Actually, Nastia does this sport great favours by being highly visible. You want NBC to show Nationals, right? You want gymnastics stories to appear in the mainstream media, don’t you? You want gymnastics to become popular enough to attract the coverage and media attention it deserves every year- not just the Olympic year, yes? Well it is public figures with personality like Nastia that make this happen to a sport. You should be grateful for the attention she attracts.
Why is it that while people seem to decry the boring uniformity in gymnastics; to deplore the stock standard media-trained personalities, they then seem to turn around and castigate any gymnast the minute they try to break from the mold (except in very set, circumscribed ways)? And I am not just talking about one gymnast here, but all victims who have had enough success and enough personality to fall prey to tall poppy syndrome. All of a sudden confidence is read as arrogance. Silence is called snobbery. Game face is #$%^& face. Words are put in mouths. Disappointment on the sidelines is ascribed to bad attitude. People are accused of thoughts never once voiced.
And yes, I can still hear the more miserly and bitter among you mutter under your breath, ‘if only she was more humble…’
In her presser after the first day of trials Liukin admitted that she had run out of gas, that she made mistakes, that this wasn’t her best performance. She was classy and honest and dignified. If that ain’t humble, I don’t know what is. She did not say, ‘Oh, it doesn’t really matter, Martha loves me and I am Olympic Champion, so I’ll make it.’ Yet that is what some people seemed to hear. Sometimes I think the high-pitched whine of negativity in some fans’ heads is so loud, they don’t actually hear what is said and just make it up.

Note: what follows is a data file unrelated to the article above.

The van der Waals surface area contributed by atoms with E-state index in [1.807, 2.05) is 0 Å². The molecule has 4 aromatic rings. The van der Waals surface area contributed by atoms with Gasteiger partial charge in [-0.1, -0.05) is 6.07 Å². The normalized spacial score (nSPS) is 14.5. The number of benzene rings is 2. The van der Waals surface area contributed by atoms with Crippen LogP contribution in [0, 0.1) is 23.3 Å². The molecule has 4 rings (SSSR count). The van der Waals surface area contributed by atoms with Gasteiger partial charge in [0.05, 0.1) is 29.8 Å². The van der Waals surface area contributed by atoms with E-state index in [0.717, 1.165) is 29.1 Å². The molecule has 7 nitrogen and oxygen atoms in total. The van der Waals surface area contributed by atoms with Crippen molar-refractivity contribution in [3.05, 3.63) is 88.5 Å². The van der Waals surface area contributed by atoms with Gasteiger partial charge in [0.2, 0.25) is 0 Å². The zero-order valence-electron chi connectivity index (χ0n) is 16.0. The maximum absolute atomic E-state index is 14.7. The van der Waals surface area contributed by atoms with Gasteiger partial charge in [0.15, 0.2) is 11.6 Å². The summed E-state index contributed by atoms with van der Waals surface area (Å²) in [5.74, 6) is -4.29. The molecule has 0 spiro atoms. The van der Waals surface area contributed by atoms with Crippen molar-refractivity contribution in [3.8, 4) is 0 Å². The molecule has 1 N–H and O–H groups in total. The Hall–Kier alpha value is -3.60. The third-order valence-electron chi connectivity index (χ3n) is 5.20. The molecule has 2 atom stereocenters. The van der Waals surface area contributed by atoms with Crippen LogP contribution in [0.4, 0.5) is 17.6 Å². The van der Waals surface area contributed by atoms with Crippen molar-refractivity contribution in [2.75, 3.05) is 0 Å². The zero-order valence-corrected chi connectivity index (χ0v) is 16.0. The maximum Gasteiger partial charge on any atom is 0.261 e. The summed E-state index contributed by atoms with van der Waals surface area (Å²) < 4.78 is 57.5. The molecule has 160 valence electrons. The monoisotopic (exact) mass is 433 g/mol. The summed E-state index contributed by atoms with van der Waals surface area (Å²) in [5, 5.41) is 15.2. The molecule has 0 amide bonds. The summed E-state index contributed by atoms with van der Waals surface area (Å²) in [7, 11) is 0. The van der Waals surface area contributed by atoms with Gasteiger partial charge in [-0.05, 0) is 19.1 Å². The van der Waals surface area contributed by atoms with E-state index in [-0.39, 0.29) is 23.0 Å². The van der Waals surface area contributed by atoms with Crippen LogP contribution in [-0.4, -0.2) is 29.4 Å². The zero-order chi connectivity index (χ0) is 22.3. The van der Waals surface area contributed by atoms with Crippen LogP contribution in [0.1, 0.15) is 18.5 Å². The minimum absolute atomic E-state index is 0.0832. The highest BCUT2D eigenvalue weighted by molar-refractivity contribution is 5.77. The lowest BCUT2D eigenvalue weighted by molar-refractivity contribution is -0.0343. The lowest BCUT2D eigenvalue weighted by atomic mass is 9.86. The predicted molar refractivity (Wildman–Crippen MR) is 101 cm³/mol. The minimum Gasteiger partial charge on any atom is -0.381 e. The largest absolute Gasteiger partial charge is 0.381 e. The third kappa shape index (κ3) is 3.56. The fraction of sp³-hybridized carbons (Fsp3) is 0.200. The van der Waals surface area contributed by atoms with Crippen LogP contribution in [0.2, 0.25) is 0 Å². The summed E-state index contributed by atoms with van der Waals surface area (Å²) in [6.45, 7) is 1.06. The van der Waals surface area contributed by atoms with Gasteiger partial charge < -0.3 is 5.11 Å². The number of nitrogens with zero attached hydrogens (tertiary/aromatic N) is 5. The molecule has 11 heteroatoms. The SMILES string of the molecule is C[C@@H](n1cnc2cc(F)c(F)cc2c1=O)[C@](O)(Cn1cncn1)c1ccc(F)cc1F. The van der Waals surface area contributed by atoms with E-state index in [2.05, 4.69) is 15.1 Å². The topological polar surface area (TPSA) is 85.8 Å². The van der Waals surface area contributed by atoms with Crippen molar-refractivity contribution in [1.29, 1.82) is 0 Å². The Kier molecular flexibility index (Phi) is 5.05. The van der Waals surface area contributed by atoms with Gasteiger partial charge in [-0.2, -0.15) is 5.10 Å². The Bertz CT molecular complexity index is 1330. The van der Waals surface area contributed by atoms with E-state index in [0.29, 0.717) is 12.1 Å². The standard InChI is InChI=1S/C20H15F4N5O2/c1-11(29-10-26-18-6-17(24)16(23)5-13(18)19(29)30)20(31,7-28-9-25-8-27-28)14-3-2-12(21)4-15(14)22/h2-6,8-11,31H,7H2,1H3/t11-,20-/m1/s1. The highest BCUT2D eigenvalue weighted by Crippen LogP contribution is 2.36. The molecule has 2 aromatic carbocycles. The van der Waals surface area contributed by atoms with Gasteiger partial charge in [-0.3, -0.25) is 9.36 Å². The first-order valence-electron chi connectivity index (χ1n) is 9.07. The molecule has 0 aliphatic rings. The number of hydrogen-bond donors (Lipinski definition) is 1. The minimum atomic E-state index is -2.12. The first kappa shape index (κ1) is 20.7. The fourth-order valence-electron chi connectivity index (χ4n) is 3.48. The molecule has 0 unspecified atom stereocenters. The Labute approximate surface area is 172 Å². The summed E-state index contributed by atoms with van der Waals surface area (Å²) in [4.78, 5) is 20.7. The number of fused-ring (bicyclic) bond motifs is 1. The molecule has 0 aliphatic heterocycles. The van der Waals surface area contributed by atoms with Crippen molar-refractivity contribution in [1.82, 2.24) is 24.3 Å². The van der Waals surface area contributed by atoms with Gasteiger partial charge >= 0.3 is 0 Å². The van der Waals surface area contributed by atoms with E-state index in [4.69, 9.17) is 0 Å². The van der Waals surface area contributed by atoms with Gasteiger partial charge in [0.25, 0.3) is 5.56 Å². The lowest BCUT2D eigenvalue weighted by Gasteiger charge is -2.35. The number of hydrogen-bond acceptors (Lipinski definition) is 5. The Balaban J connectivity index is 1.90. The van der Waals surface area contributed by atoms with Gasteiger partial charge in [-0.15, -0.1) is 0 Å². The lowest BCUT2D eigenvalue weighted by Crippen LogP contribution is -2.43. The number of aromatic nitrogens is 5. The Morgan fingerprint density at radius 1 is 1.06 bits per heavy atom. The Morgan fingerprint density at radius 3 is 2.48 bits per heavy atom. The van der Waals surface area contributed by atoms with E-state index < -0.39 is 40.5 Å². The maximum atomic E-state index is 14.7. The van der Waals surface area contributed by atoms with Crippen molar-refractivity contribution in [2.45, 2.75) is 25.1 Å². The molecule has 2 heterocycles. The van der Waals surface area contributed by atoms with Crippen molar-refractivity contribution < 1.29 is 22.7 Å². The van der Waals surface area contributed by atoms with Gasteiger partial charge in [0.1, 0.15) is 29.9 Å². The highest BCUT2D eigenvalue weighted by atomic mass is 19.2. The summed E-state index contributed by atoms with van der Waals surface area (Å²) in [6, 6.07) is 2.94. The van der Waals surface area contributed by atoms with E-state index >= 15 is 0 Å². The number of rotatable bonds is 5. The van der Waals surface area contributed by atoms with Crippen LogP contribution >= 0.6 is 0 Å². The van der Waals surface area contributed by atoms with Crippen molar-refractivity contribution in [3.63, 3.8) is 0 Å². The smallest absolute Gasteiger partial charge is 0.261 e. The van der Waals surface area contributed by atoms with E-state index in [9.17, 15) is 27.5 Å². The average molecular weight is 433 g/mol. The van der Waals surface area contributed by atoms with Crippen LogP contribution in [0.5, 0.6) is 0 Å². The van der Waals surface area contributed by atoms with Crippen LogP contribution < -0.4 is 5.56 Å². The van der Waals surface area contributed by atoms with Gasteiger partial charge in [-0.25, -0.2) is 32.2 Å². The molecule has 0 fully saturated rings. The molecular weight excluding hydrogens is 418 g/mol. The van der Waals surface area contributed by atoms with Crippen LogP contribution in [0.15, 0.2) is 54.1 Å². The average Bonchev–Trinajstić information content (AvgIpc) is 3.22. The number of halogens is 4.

I also tend to think people have a really screwed take on what humble means in the gymnastics world. When they say it, they don’t mean they want you to be humble in the human sense of simply being modest. What they really want is some sort nun-ish behaviour. All they want for you is to put your head down, work, say nothing, win meets and smile and reel off your standard post-meet quotes about doing it for the team.
And then they will complain you are boring.
Gymnasts. Have you learned yet that you can’t win in the great game of pleasing people’s irrational demands on your personality?
Don’t you dare to take advantage of the opportunity the sport has given you. Don’t even think of taking up some of the fun offers you have had after working your guts off for the better part of your youth and don’t even think for a second of branching out into other areas of your life. Okay, maybe you can get away with those few things as long as you don’t commit the cardinal sin of being indecisive about what you want in life at age eighteen…nineteen…twenty.
No, you cannot be a teenager. You cannot be on the threshold of so many new experiences and eye them hungrily like every other teenager around you. You must know exactly who you are and what you want, including the most important question- are you a gymnast or are you a former gymnast? And never forget you are public property- and sadly, you are the property of the audience of a sport that has an unnecessary share of obsessive, hyper-critical types watching your every move.
How about we drop the snark and move on already? Nastia probably will before some of you do. In my mind Liukin did a great thing in the last couple of months. She showed up. She worked hard. She proved she was still among the US’s top gymnasts. Sure, she was too late to the party, but she knows it. And when she didn’t make it, she dealt with it with grace because she has maturity and modesty on her side. She responded with emotion because she is human. Some of you seem to forget that.
Get hold of some perspective, people. If you can’t let a born athlete try and be an athlete for as long as they would like to without insulting their efforts at every turn, if you can’t let someone be celebrated for their past achievements, then what are you doing following sport? For people who say Liukin has refused to retire gracefully, with her dignity intact, you are wrong. She did more than that tonight.
And it is not Nastia being ungraceful.
Article: Brigid McCarthy
Thanks: Hannah F.